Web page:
Vulnerability is not weakness.

To say this is to say having feelings equates to being weak. Vulnerability is certainly risky and scary. It opens one up to the possibility of hurt and betrayal, but it also creates connection and love.  I would much rather live with love and connection in my world than feeling the need to be perfect, having fear of rejection and judgement for not being so.

How does vulnerability influence my writing?  It challenges me to be thoughtful in my words, to speak my truth and to risk the criticism of others.  I also feel strong enough in myself to take that risk because I know the critics don’t matter.  I don’t think it makes it less scary to “put myself out there”.  I just feel the need because to do otherwise is to reject who I am. To see my own words gives me strength in my truth. It cultivates a momentous energy of joy and fulfillment.

As I said earlier, this topic and the story that developed has nothing to do with food. Here’s my twist; I took one of the biggest steps of my life thus far; one that makes me feel completely vulnerable and exposed. That is, I am actively taking steps to buy a tiny house and a piece of land.  Scary and so incredibly exciting!!  With this decision comes huge responsibility and accountability.  I decided to cut back on my grocery bill so I can save more quickly toward my goal.  I developed the most delicious soup recently that was simple and cheap.  Getting a little more creative in the kitchen and using what is on hand in my fridg helps me save money and feel accomplished as I work to make a long time dream a reality.  I know this to be true: I am worthy.  It’s okay if I feel completely vulnerable even saying that!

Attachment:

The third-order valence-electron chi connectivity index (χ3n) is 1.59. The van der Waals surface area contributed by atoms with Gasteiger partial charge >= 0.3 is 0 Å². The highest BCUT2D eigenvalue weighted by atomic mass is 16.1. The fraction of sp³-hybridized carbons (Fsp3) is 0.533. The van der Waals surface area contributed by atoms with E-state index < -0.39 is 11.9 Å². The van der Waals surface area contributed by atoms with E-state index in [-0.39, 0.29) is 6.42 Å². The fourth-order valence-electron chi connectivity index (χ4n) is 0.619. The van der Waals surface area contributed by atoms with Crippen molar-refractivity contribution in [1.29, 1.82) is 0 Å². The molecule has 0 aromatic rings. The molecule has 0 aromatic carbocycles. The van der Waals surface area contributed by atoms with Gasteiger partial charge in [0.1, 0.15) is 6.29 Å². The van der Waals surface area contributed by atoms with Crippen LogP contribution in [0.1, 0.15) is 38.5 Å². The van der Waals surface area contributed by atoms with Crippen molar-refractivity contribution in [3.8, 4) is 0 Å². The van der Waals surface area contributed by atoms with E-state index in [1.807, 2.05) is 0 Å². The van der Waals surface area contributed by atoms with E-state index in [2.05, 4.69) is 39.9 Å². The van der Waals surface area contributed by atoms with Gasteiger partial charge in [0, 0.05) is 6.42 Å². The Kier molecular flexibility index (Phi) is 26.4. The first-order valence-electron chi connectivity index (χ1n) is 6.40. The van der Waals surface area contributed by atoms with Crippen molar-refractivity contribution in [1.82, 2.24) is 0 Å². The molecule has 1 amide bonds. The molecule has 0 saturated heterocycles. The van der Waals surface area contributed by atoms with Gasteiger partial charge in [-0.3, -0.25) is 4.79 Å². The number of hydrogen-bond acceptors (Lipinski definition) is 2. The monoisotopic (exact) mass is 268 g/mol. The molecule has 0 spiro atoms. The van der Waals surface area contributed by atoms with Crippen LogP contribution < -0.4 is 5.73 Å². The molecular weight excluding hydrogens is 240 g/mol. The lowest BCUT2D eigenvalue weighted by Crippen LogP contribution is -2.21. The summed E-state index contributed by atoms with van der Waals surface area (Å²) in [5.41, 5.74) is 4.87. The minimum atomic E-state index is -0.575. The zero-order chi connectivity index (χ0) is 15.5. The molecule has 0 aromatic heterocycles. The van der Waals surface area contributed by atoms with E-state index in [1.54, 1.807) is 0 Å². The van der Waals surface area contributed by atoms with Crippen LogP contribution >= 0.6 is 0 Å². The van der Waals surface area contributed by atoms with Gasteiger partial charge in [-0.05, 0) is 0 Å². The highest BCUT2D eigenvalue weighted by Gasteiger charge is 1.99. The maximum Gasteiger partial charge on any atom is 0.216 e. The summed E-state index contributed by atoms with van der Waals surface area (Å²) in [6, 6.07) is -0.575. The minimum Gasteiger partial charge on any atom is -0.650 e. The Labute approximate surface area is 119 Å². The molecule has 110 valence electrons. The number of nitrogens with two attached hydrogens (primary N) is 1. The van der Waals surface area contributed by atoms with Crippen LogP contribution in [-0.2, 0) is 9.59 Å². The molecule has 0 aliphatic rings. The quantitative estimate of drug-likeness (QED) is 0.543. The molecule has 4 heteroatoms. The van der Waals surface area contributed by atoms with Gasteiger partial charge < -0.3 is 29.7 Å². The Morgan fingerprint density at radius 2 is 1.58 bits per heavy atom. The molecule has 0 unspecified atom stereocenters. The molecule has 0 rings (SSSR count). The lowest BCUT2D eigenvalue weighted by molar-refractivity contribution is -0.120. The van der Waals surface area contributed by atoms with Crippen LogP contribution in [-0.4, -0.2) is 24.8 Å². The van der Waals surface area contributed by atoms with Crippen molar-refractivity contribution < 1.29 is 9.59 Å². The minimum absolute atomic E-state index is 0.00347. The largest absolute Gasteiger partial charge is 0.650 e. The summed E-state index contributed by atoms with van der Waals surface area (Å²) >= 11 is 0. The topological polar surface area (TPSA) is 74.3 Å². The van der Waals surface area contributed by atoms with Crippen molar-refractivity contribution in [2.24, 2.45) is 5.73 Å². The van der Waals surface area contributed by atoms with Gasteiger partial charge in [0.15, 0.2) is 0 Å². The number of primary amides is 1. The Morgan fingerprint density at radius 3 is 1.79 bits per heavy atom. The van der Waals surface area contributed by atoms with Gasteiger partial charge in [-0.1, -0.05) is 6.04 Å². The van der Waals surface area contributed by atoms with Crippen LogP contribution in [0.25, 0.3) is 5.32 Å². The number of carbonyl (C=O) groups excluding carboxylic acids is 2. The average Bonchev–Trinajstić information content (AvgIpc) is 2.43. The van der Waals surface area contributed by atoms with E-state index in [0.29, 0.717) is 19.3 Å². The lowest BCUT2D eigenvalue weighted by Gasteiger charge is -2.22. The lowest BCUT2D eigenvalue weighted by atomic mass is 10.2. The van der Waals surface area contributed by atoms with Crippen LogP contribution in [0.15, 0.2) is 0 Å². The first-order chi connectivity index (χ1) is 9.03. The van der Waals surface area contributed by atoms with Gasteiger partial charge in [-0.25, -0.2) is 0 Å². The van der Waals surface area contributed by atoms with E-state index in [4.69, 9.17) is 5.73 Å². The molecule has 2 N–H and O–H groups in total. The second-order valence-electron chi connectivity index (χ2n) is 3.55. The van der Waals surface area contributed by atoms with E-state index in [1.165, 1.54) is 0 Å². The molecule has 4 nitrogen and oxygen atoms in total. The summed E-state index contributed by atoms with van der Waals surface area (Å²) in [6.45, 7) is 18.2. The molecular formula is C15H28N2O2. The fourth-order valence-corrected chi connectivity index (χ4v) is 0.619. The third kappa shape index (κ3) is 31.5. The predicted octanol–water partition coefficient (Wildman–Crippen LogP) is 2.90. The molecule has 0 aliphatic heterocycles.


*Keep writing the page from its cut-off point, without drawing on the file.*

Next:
Enjoy the delicious simplicity of this soup, know you are giving your body healthful nutrients and saving a little money while you’re doing it!

Simply Delicious Soup on the Cheap

Put the carcass of a 2# chicken (organic, free range) into boiling for 30 minutes to 1 hour, allowing any remaining meat to come off the bones.  Strain liquid into bowl then add back to the stock pot, keeping the burner on simmer.  When bones are cooled, clean the meat from them and add back into the stock pot of liquid.  At this point you can add any spices and veggies you have accessible in your kitchen.  Bring the stove temperature back up to a boil for 2 minutes then reduce heat to a simmer for 1 hour or until all vegetables are tender.  Here’s what I added:

9 radishes

1/2 of one yellow onion

1 garlic clove

1 small patty pan squash

1 medium yellow squash

3 medium carrots

1 cup of chopped fresh parsley

1 15 oz can of great northern beans, drained

1 small handful of quinoa linguine style noodles (just enough for some “chew”)

Spices included: garlic powder, tumeric, thyme, crushed pepper and sea salt

In total this entire soup cost me about five dollars if I don’t include the price of the entire chicken, which I got several meal from before the soup!  I am still eating it 6 days later. Today’s lunch will be the last of it!  Now that is savings!